The kinetic characteristics in competitive slalom skiing
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The purpose of the present study was to quantify and describe ground reaction forces in competitive slalom skiing. Background: Recent alpine skiing research has measured forces in skiing using instrumentation which interferes to some extent with skiing technique. Instead, the rationale of this study was to estimate kinetic characteristics in competitive slalom skiing using plantar pressure measurement which minimizes technical interference and then to compare force characteristics in two courses typical of competitive slalom skiing. The specific research question was: What are the kinetic characteristics, force distribution and chatter in a slalom turn? Methods: 11 highly skilled, Norwegian male skiers were assessed through 5 left and 5 right slalom turns in the mid-portion of two race training courses with linear distances between gates of 10 and 13 meters. They were equipped with Pedar Insoles (Novel GmbH, Munich, Germany) from which ground reaction forces were determined and analyzed for kinetic characteristics. Descriptive statistics, t-tests, two-way repeated measures ANOVA and Pearson’s and partial correlation were used to compare the two courses and turn directions and to check for relationships. Kinetic characteristics of slalom turns were subject-specific. No significant differences were found in the magnitude of ground reaction forces between courses or turn directions. Timing of gate passing and the apex were significantly later on the 13 meter course, and the timing of apex was later in turns to the right-regardless of the course. Significantly greater chatter of the inside ski was found on the 10 meter course. Significance: The Pedar insole system provides useful knowledge enabling coaches to give precise technique suggestions to their athletes.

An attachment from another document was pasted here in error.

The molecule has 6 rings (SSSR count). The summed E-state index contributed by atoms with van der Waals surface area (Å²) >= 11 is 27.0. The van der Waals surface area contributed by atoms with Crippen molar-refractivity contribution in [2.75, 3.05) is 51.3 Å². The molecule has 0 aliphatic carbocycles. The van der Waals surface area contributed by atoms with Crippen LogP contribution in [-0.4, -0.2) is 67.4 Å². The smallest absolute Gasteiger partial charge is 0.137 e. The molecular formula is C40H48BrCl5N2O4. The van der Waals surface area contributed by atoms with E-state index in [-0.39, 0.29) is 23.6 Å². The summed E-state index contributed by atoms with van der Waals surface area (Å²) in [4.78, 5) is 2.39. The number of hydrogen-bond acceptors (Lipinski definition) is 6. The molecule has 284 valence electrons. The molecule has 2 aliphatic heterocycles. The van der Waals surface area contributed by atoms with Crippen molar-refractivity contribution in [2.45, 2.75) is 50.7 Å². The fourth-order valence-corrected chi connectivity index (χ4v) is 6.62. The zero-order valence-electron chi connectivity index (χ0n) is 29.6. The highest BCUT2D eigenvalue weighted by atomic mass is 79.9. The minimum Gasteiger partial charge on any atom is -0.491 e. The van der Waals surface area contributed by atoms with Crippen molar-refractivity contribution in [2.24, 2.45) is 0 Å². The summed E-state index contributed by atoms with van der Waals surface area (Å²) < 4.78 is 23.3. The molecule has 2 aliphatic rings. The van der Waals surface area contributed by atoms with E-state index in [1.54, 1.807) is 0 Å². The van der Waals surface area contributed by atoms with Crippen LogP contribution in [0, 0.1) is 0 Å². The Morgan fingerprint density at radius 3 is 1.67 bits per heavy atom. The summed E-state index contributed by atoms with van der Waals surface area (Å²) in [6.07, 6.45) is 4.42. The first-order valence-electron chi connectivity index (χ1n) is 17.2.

Masteroppgave – Norges idrettshøgskole, 2009.